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    Author(s): Wayne K. Clatterbuck
    Date: 2004
    Source: Gen. Tech. Rep. SRS–71. Asheville, NC: U.S. Department of Agriculture, Forest Service, Southern Research Station. pp. 184-186
    Publication Series: Miscellaneous Publication
    PDF: View PDF  (80 KB)

    Description

    Planting pine for conversion of former agricultural land to managed forests is well-documented, but little informa-tion is available for hardwood plantings. This study references three yellow poplar (Liriodendron tulipifera L.) plantations (ages 9, 12, and 18 years) on different sites totaling 95 acres. The sites were located in middle Tennessee along a site productivity gradient composed of a floodplain and terrace site near the Cumberland River and an upland footslope site. All three sites had been in row crops or pasture prior to planting. Tree survival at time of measurement was greater than 75 percent for all three plantings. Average annual diameter increment and height increment for the three plantations were 0.5 inch and 4.2 feet, respectively. Comparisons of age, height, diameter, basal area, density, site index, and volume are made between the planted yellow-poplar in this study and three other published studies: natural stands of yellow-poplar and two studies with planted loblolly pine (Pinus taeda L.). Although site productivity and stand parameters differ among the studies, the growth of yellow-poplar plantations compares favorably with the natural stands of yellow-poplar and planted loblolly pine.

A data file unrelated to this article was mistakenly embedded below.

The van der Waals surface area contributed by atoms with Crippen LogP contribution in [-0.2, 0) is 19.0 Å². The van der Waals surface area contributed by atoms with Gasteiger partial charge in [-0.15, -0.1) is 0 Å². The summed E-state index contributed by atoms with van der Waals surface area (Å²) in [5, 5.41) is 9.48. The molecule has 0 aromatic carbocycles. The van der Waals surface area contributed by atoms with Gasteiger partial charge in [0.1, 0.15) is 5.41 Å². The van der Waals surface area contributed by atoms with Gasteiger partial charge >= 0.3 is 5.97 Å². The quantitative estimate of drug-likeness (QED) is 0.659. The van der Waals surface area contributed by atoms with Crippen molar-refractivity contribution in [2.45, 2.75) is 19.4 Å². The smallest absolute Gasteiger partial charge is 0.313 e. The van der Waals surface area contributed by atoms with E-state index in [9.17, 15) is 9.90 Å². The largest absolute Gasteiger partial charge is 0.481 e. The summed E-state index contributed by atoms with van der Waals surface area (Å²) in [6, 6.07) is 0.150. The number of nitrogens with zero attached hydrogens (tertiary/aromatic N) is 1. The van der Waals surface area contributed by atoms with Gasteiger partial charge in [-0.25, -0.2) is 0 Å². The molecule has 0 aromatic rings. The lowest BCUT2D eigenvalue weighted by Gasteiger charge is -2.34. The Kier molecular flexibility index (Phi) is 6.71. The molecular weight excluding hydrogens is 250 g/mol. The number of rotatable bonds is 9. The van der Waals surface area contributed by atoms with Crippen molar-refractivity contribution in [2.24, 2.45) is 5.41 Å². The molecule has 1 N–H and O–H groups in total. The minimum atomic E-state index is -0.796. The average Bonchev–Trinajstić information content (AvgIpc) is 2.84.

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    Citation

    Clatterbuck, Wayne K. 2004. Growth and Development of Yellow-Poplar Plantations On Three Sites Ranging From 9 to 18 Years. Gen. Tech. Rep. SRS–71. Asheville, NC: U.S. Department of Agriculture, Forest Service, Southern Research Station. pp. 184-186

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